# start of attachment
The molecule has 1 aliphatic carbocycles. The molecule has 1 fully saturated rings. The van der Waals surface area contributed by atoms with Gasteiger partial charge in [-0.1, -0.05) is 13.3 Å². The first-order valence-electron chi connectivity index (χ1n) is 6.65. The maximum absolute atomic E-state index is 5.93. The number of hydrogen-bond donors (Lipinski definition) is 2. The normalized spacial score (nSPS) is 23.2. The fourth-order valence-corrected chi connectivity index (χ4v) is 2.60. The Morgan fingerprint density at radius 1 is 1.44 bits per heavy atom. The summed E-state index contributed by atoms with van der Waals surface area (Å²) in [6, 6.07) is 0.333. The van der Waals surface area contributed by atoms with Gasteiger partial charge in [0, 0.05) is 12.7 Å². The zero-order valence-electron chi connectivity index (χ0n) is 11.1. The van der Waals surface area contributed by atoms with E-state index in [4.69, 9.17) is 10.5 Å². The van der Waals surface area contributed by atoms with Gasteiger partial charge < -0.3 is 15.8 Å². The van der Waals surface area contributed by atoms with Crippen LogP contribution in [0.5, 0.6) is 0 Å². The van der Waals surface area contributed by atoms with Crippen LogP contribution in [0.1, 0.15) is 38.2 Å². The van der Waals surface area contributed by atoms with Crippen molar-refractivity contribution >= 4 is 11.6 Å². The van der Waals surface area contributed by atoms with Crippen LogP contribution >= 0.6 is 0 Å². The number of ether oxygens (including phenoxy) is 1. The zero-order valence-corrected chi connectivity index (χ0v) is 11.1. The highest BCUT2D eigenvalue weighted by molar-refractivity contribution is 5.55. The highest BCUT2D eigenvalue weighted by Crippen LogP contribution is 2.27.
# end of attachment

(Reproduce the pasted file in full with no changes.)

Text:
The molecule has 1 aliphatic carbocycles. The molecule has 1 fully saturated rings. The van der Waals surface area contributed by atoms with Gasteiger partial charge in [-0.1, -0.05) is 13.3 Å². The first-order valence-electron chi connectivity index (χ1n) is 6.65. The maximum absolute atomic E-state index is 5.93. The number of hydrogen-bond donors (Lipinski definition) is 2. The normalized spacial score (nSPS) is 23.2. The fourth-order valence-corrected chi connectivity index (χ4v) is 2.60. The Morgan fingerprint density at radius 1 is 1.44 bits per heavy atom. The summed E-state index contributed by atoms with van der Waals surface area (Å²) in [6, 6.07) is 0.333. The van der Waals surface area contributed by atoms with Gasteiger partial charge in [0, 0.05) is 12.7 Å². The zero-order valence-electron chi connectivity index (χ0n) is 11.1. The van der Waals surface area contributed by atoms with E-state index in [4.69, 9.17) is 10.5 Å². The van der Waals surface area contributed by atoms with Gasteiger partial charge < -0.3 is 15.8 Å². The van der Waals surface area contributed by atoms with Crippen LogP contribution in [0.5, 0.6) is 0 Å². The van der Waals surface area contributed by atoms with Crippen LogP contribution in [0.1, 0.15) is 38.2 Å². The van der Waals surface area contributed by atoms with Crippen molar-refractivity contribution >= 4 is 11.6 Å². The van der Waals surface area contributed by atoms with Crippen LogP contribution >= 0.6 is 0 Å². The number of ether oxygens (including phenoxy) is 1. The zero-order valence-corrected chi connectivity index (χ0v) is 11.1. The highest BCUT2D eigenvalue weighted by molar-refractivity contribution is 5.55. The highest BCUT2D eigenvalue weighted by Crippen LogP contribution is 2.27.